Alco's Six-Axle Freight Cabs

1st Image: EL #852 blasts through the Ravena, Ohio country-side on 1 May 1968. (Rod Peterson photo / Bill Kalkman collection)


2nd Image: Lehigh Valley PAs with w/b freight pass beneath the L&NE bridge over the Lehigh River. (Mac Owen photo / R. Craig Collection)

American's love for the family automobile and the growing popularity of flying led to the demise of many passenger trains during the late 1950s and early 1960s . This shift in travel mobility resulted directly in lots of six-axle (A-1-A) passenger locomotives from the erection floors of builders Alco, Baldwin and EMD being stored or deemed surplus. Consequently, many of these sleek-looking cab units were sold, traded-in or scrapped. In contrast, a few main-line carriers opted to temporarily try them in freight service, as well as on hot mail trains and TOFC piggy-backers. Back in March of 2022, EMD E-Units in freight service were highlighted in here. This month attention is drawn to Alco passenger cabs hauling freight; they were truly awesome sights.

A few railroads were even known to have permanently re-geared their six-axle Alco cab units and placed them in everyday freight service as a means of maximizing aging-locomotive investments. The success of these "PFAs" however was most often dependent on a railroad's geographic profile. ("PFA" is used here for convenience and with tongue-in-cheek; it is not to suggest in anyway that the term was ever a part of Alco's or railroading's lexicon.)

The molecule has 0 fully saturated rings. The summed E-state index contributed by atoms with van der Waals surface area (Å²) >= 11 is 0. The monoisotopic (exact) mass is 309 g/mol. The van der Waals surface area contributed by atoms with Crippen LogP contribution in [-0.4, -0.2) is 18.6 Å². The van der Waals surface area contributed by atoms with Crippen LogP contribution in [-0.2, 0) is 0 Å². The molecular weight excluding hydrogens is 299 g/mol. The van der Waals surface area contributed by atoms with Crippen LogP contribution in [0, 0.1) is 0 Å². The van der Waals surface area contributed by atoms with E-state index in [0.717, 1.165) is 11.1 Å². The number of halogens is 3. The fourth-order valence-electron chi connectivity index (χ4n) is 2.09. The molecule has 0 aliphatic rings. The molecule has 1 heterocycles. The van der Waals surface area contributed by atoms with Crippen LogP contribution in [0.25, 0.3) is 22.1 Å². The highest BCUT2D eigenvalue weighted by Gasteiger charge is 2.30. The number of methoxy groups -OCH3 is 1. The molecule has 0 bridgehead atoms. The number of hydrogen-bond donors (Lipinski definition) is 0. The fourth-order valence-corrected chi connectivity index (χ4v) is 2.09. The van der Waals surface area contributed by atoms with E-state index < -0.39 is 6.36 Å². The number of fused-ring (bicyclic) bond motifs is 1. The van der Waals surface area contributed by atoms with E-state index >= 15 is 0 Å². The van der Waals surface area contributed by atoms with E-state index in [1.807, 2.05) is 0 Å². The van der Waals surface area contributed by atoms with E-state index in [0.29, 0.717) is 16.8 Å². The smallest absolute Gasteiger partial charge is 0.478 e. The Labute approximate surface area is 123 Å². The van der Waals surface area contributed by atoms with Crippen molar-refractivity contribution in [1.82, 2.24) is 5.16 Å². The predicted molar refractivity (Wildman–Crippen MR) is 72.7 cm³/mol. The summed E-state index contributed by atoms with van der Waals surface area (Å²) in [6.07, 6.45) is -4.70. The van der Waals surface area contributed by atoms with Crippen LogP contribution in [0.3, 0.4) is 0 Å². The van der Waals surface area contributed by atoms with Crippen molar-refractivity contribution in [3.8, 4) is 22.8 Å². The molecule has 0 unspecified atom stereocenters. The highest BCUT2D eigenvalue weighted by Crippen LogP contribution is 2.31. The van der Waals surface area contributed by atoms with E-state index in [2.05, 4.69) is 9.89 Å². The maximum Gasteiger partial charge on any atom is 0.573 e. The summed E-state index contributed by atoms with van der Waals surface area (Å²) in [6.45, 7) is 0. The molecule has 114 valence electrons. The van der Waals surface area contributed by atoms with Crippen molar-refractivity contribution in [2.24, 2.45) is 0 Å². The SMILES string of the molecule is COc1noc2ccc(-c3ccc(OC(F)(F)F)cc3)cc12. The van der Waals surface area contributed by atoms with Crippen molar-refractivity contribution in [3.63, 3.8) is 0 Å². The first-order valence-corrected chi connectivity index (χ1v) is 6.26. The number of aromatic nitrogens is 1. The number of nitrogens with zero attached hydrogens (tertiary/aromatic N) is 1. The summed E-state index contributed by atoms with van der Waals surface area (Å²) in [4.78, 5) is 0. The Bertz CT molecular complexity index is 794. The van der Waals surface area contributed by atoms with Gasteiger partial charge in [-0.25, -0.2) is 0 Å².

Although the performance and durability of Alco locomotives powered by the 244 prime mover had often been brought to question, (especially units built prior to October of 1950), engine crews praised the ability of PAs to lug heavy tonnage, especially at sustained low speeds.

By the way, last year's discussion on "E-Units in Freight Service" can be still re-visited here.

New: May 2023



Photo Exhibits

New Haven DL109s

It should be noted that six-axle Alco passenger units in freight service was hardly a novel concept. The New Haven railroad from the beginning had used pre-WW II Alco DL109s in freight service at night, and on passenger trains during the day. NH DL109 #0745 was at Providence Rhode Island on 23 September 1955. (W.T.Clynes photo)

Santa Fe PAs

Santa Fe appears to have experimented with Alco passenger cabs in freight service as early as April 1959. This Oklahoma shot shows PA1 #52 and a companion possibly leading a freight consist of refrigerated box cars. Given the lack of existing photos, the experiment did not meet ATSF management expectations. (K.B. King photo / Jim Spears collection)

Erie Railroad PAs

There is photographic evidence suggesting Erie Railroad was using PAs on freight manifests as early as 1951. In this post Erie-DL&W merger view, one of the railroad's long-snouted passenger Alcos leads a mixed merchandiser; the 2000-hp locomotive still wears the original attire of partner Erie as it passes through Kenton, Ohio. (Rod Peterson photo on 12 February 1966 / Bill Kalkman collection)

Erie Lackawanna PAs